Randy Maniloff's Top Ten Insurance Coverage Decisions for Dummies and the Rest of Us
Some bloggers blog their way to greatness, other bloggers have greatness thrust upon them. For some reason, that line popped into my head when Randy Maniloff’s always entertaining article on the top ten insurance coverage decisions of the past year appeared, like manna from heaven, in my in-box yesterday, providing one weary blogger - i.e., me - with a gift wrapped post for this morning. Substantively, there is much to be gleaned from the article and the cases it reviews, on issues ranging from the current state of trigger of coverage problems to an excellent decision on handling duty to defend disputes concerning obviously intentional conduct that has been pled as negligence for purposes of triggering insurance coverage, all written with the author’s trademark good humor and style (something anyone who reads a lot of insurance coverage briefs, opinions, articles and - yes - blogs can attest is not always present in written work in this area of the law). Moreover, the author has tossed in a free extra, a truly comical special section titled “Coverage for Dummies: The Top Ten," which collects ten excellent examples of people doing really dumb things and then demanding that their insurers protect them against the outcome.
And best of all, in what can only have been a transparent attempt by the author to garner a review on this blog, one of his top ten decisions (non-dummy division) is an ERISA case, the Supreme Court’s decision in MetLife v. Glenn. More seriously, its inclusion is almost mandatory in any collection of the most important decisions affecting the insurance industry (which, obviously, underwrites and administers the vast majority of employer provided disability plans), as it is guaranteed to generate more subsequent court rulings than any other insurance related decision of the past year, as the courts of each circuit move, over time, to realign their jurisprudence to accord with Glenn.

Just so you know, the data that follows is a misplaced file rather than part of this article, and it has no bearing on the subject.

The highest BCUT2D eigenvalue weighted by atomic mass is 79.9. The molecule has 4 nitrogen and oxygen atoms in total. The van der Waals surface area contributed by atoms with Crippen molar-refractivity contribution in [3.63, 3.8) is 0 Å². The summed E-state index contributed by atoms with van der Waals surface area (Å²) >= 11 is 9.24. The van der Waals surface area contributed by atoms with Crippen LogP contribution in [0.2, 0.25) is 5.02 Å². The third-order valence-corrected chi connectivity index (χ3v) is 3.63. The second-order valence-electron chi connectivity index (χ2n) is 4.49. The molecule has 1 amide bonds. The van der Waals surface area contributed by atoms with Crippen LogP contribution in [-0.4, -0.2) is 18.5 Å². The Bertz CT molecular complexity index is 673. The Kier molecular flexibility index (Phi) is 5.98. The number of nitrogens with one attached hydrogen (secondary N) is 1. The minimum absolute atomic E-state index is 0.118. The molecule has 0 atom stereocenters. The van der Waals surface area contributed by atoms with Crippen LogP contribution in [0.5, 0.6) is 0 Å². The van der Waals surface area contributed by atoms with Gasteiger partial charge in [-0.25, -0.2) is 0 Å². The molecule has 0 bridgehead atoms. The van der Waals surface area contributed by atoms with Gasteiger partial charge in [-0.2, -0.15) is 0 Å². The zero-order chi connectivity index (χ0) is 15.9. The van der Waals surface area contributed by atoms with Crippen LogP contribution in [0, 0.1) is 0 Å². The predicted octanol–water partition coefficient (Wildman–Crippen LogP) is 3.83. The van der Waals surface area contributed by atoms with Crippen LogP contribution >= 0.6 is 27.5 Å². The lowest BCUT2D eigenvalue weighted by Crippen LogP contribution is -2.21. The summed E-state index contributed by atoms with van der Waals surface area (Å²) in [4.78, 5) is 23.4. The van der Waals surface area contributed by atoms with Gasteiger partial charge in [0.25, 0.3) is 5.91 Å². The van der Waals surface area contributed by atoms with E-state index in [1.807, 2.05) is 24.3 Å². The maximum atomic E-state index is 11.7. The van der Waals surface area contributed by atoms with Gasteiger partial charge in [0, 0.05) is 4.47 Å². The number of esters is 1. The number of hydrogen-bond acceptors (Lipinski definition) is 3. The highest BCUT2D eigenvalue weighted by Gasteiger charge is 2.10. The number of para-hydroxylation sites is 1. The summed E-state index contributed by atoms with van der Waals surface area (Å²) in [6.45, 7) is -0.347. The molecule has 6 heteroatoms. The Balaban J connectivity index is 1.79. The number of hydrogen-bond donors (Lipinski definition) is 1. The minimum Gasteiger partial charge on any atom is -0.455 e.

Bad Faith, Sureties, Insurance Coverage, and Punitive Damages: Who Gets the Check When the Misconduct Ends?
Permalink | Here’s a neat little story out of the Massachusetts Lawyers Weekly today on a Massachusetts Appeals Court decision holding that the surety on a construction contract does not cover, under the construction bond it issued, punitive damages awarded for the bad faith conduct of a principal of the construction company covered under the bond. Although turning on the specific language of the bond and what losses it extended to, the ruling parallels the common issue arising under insurance policies of all types as to whether a policy’s coverage extends to punitive damage awards and, in fact, whether public policy even allows parties to insure punitive damages awards, an issue I discussed awhile back in some detail in this post here. The primary issue in those cases is twofold: first, whether the policy language extends coverage to punitive damage awards and then, second, whether allowing a party to insure against such an award provides the wrong marketplace incentives with regard to corporate conduct and should not be allowed as a result.
Those same two issues were in play in this surety bond case, with the Appeals Court first concluding that the language of the bond does not extend to the punitive damages award itself, and second, that expanding the language to cover such awards would risk undermining the entire surety bond system in the state. The court’s conclusion on this issue is summed up in this paragraph from the opinion: